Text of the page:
Improving efficiencies in the agricultural sector will certainly help Algeria cover more of its food needs domestically. Continued support might also encourage the sector to increase exports. According to local media reports, agro-industrial exports from Algeria reached a modest $300m in 2011, mostly from food oils and refined sugar.
PETROCHEMICALS: Efforts to diversify revenue sources will also focus on enhancing downstream capabilities in energy sector, as the country aims to expand value-added activities (see Energy chapter). A major investment plan is set to more than double Algeria’s refining capacity over the next four years, through the building of five new refineries by 2017. The fuel-processing units are expected to have a combined capacity of 30m tonnes. This will do much to secure refining capacity, especially after upgrades at the country’s Skikda refinery have occasionally interrupted normal operations during 2012 and 2013. Four of the five new refineries will have a capacity of 5m tonnes per year, while the fifth one, which the government expects to build offshore to facilitate exports, will have a capacity of 10m tonnes of crude oil per year. Algeria’s refining capacity is estimated at some 22m tonnes annually. Raising refining capacity will also help reduce imports of petroleum products, which reached 3m tonnes in 2012, according to the national press agency, Algérie Presse Service. Most of these imports were petrol and fuel oil.
Additionally, government officials have mentioned the possibility of investing in a large petrochemicals cluster at Skikda, which would involve up to 20 manufacturing units and a focus on chemicals production for the paper, pharmaceuticals and painting industries. The new production zone would employ 1000 workers. However, no specific details for the beginning or completion of the project were publicised at the time of press. Industrial investment will also be spurred by new fertiliser production. The government announced in 2012 its plan to invest $140bn to set up three fertiliser units before 2020. This is expected to have a positive impact on agricultural production as well as create more jobs for its industrial sector.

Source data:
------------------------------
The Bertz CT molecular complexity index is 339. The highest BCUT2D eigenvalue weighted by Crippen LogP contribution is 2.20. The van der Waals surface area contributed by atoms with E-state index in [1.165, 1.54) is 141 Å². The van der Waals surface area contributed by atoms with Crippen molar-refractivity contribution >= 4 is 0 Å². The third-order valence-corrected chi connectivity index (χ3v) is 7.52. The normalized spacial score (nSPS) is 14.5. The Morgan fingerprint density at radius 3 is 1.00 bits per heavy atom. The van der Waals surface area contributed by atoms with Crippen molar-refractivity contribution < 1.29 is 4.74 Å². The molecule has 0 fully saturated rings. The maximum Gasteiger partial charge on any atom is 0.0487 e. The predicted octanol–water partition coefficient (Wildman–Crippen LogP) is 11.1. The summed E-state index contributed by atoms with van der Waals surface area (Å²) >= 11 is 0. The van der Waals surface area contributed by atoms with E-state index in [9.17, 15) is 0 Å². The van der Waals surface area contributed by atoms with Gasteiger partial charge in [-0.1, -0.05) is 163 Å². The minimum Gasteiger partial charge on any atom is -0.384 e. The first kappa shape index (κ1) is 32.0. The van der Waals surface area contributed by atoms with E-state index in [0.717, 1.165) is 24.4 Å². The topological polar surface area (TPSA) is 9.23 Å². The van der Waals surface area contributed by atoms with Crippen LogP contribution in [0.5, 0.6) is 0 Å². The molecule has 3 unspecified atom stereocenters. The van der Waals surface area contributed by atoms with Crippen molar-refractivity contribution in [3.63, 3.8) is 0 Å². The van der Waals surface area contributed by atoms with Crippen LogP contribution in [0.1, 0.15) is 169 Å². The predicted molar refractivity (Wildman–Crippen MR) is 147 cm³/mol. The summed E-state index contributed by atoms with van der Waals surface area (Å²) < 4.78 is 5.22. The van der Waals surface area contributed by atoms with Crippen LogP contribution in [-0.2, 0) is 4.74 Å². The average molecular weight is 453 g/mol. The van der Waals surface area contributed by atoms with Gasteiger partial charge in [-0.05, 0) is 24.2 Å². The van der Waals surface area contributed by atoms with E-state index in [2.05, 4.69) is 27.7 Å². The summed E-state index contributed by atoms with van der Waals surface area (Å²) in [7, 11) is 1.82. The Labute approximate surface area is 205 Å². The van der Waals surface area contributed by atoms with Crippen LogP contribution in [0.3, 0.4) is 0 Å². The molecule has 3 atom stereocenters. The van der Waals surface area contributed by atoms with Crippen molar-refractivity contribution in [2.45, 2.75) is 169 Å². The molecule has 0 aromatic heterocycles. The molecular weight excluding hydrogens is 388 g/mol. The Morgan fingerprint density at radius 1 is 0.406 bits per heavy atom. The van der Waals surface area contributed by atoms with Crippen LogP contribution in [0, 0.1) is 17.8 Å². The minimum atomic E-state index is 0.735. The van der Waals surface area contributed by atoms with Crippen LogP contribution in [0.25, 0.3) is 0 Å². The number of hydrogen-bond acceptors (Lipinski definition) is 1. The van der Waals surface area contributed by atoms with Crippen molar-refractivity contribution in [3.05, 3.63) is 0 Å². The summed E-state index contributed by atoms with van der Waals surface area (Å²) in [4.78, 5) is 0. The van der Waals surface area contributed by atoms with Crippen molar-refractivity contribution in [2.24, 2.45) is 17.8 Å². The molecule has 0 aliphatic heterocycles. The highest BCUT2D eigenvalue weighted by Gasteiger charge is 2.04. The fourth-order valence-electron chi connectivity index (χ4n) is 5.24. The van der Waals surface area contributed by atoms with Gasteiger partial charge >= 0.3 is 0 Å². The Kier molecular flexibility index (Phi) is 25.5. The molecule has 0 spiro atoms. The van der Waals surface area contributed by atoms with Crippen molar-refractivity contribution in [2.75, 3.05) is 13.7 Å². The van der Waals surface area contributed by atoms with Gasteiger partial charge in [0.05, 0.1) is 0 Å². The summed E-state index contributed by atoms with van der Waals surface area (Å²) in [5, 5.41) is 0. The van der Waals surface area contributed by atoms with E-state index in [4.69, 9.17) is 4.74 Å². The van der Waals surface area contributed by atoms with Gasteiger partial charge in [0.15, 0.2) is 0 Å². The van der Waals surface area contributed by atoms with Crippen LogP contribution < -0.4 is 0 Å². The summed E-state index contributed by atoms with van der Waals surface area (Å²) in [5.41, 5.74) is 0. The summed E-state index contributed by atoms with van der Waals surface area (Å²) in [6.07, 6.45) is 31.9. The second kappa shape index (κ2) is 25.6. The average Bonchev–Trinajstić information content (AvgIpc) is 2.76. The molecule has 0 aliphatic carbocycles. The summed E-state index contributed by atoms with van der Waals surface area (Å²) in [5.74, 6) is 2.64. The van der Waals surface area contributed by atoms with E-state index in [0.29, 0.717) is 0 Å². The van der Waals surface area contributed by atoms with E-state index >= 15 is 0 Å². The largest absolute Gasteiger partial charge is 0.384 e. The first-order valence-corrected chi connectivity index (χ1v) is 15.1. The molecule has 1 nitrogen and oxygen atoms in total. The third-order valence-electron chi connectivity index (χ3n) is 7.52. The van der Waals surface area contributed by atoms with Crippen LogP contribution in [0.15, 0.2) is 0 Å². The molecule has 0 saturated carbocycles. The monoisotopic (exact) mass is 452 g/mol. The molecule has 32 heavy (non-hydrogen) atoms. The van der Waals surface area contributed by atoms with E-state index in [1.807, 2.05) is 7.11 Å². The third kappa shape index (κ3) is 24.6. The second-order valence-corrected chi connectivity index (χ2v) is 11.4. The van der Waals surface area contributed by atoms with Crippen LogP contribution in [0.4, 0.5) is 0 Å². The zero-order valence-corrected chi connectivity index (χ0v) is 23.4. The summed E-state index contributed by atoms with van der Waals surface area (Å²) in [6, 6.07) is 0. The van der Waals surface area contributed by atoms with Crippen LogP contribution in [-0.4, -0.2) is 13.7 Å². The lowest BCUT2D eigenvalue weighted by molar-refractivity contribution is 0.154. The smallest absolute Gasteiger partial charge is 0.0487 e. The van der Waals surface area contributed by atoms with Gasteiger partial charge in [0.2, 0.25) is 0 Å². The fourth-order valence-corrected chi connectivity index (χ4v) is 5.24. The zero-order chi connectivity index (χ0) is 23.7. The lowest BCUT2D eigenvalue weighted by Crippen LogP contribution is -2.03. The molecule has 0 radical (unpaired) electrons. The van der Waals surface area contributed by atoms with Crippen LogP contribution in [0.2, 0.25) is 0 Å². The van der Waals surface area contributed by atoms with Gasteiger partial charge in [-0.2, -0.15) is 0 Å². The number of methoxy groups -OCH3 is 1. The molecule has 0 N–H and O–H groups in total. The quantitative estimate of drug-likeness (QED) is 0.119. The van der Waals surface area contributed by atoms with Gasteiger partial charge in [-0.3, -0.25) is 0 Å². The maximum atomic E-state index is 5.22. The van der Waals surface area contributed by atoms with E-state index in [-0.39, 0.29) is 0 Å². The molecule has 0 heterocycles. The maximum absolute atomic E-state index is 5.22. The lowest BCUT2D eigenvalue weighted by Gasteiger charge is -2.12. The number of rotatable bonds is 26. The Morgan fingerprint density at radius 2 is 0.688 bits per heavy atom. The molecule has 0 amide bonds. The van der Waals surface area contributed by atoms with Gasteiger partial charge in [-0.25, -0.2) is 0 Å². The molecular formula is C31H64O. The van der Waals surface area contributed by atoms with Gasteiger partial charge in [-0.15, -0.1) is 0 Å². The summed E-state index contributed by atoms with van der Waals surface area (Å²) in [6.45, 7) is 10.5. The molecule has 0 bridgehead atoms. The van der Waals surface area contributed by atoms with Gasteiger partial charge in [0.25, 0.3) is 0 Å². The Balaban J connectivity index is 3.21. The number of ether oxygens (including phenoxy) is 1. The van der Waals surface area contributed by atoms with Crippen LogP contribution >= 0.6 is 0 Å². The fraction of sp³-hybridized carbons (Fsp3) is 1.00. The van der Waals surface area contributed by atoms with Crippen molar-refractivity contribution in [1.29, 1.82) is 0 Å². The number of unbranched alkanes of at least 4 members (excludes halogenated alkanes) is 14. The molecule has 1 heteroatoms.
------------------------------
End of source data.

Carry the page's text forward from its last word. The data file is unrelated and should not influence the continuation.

CHALLENGES: Industrial exports across a range of segments face constraints that have slowed progress, including the issue of logistics. According to Ali Boumediene, general manager of electronics manufacturer Bomare, “Currently in Algeria, logistic charges, reaching up to 7%, heavily weigh on Algerian production costs, which also undermines export competitiveness.”
Another issue that will increase in importance as Algeria works to boost its non-hydrocarbons exports is that of quality control, according to Jean-Francois Roche, managing director of SGS Algeria. “As Algeria's export capacity increases in areas like manufacturing and agro-industry, so too will the need for proper checks and balances on quality controls to ensure international competitiveness, “ Roche told OBG.
OUTLOOK: In spite of decades of under-investment, Algeria’s industrial sector offers significant potential for growth in the medium to long term, especially given the range of accessible inputs – including hydrocarbons, electricity, land and agricultural products – and new industrial zones and regulatory reforms. Although the country has been able to attract investment into its industrial sub-sectors, competing with others in the Mediterranean basin will be harder as the region stabilises. Continuing to attract FDI will depend on the country’s capacity to strengthen the competitiveness of its manufacturing industries and upgrade human skills. Ramdane Batouche, the CEO of General Emballage, told OBG, “Algeria must invest heavily in human resources and further capacity building for youth. Buying machinery is not sufficient; it must come with a commitment from suppliers to provide technology transfer as well.”